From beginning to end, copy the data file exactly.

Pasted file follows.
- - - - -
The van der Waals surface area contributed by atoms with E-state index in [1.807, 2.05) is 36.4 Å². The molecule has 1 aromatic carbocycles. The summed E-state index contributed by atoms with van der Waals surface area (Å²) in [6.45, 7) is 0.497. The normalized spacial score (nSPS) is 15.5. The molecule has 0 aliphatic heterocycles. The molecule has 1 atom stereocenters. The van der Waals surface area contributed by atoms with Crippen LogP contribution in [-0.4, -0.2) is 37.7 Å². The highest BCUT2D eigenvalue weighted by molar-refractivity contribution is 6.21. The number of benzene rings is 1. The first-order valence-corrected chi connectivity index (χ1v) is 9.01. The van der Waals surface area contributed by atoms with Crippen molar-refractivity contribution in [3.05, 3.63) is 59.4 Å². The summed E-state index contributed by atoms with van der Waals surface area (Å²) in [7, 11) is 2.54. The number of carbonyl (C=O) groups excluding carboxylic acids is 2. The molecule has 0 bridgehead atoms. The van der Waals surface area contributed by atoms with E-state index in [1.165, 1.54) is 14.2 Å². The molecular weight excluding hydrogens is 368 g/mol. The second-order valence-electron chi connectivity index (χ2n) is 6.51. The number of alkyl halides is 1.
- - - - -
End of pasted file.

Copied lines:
The van der Waals surface area contributed by atoms with E-state index in [1.807, 2.05) is 36.4 Å². The molecule has 1 aromatic carbocycles. The summed E-state index contributed by atoms with van der Waals surface area (Å²) in [6.45, 7) is 0.497. The normalized spacial score (nSPS) is 15.5. The molecule has 0 aliphatic heterocycles. The molecule has 1 atom stereocenters. The van der Waals surface area contributed by atoms with Crippen LogP contribution in [-0.4, -0.2) is 37.7 Å². The highest BCUT2D eigenvalue weighted by molar-refractivity contribution is 6.21. The number of benzene rings is 1. The first-order valence-corrected chi connectivity index (χ1v) is 9.01. The van der Waals surface area contributed by atoms with Crippen molar-refractivity contribution in [3.05, 3.63) is 59.4 Å². The summed E-state index contributed by atoms with van der Waals surface area (Å²) in [7, 11) is 2.54. The number of carbonyl (C=O) groups excluding carboxylic acids is 2. The molecule has 0 bridgehead atoms. The van der Waals surface area contributed by atoms with E-state index in [1.165, 1.54) is 14.2 Å². The molecular weight excluding hydrogens is 368 g/mol. The second-order valence-electron chi connectivity index (χ2n) is 6.51. The number of alkyl halides is 1.